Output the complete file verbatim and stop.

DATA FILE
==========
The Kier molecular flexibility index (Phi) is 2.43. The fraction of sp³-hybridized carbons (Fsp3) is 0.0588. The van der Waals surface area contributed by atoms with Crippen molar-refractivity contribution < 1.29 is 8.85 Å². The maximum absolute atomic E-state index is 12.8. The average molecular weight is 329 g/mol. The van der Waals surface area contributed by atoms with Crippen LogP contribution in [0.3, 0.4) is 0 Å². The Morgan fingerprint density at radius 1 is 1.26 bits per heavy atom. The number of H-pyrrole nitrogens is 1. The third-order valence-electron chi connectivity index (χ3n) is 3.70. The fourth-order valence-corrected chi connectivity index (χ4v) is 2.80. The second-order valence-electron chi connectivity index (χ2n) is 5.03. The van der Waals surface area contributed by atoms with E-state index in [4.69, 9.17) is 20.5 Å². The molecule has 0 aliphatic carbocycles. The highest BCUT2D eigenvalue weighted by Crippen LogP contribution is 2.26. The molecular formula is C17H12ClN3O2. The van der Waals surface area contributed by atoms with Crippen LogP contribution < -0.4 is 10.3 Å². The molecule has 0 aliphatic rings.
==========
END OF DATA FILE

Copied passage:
The Kier molecular flexibility index (Phi) is 2.43. The fraction of sp³-hybridized carbons (Fsp3) is 0.0588. The van der Waals surface area contributed by atoms with Crippen molar-refractivity contribution < 1.29 is 8.85 Å². The maximum absolute atomic E-state index is 12.8. The average molecular weight is 329 g/mol. The van der Waals surface area contributed by atoms with Crippen LogP contribution in [0.3, 0.4) is 0 Å². The Morgan fingerprint density at radius 1 is 1.26 bits per heavy atom. The number of H-pyrrole nitrogens is 1. The third-order valence-electron chi connectivity index (χ3n) is 3.70. The fourth-order valence-corrected chi connectivity index (χ4v) is 2.80. The second-order valence-electron chi connectivity index (χ2n) is 5.03. The van der Waals surface area contributed by atoms with E-state index in [4.69, 9.17) is 20.5 Å². The molecule has 0 aliphatic carbocycles. The highest BCUT2D eigenvalue weighted by Crippen LogP contribution is 2.26. The molecular formula is C17H12ClN3O2. The van der Waals surface area contributed by atoms with Crippen LogP contribution < -0.4 is 10.3 Å². The molecule has 0 aliphatic rings.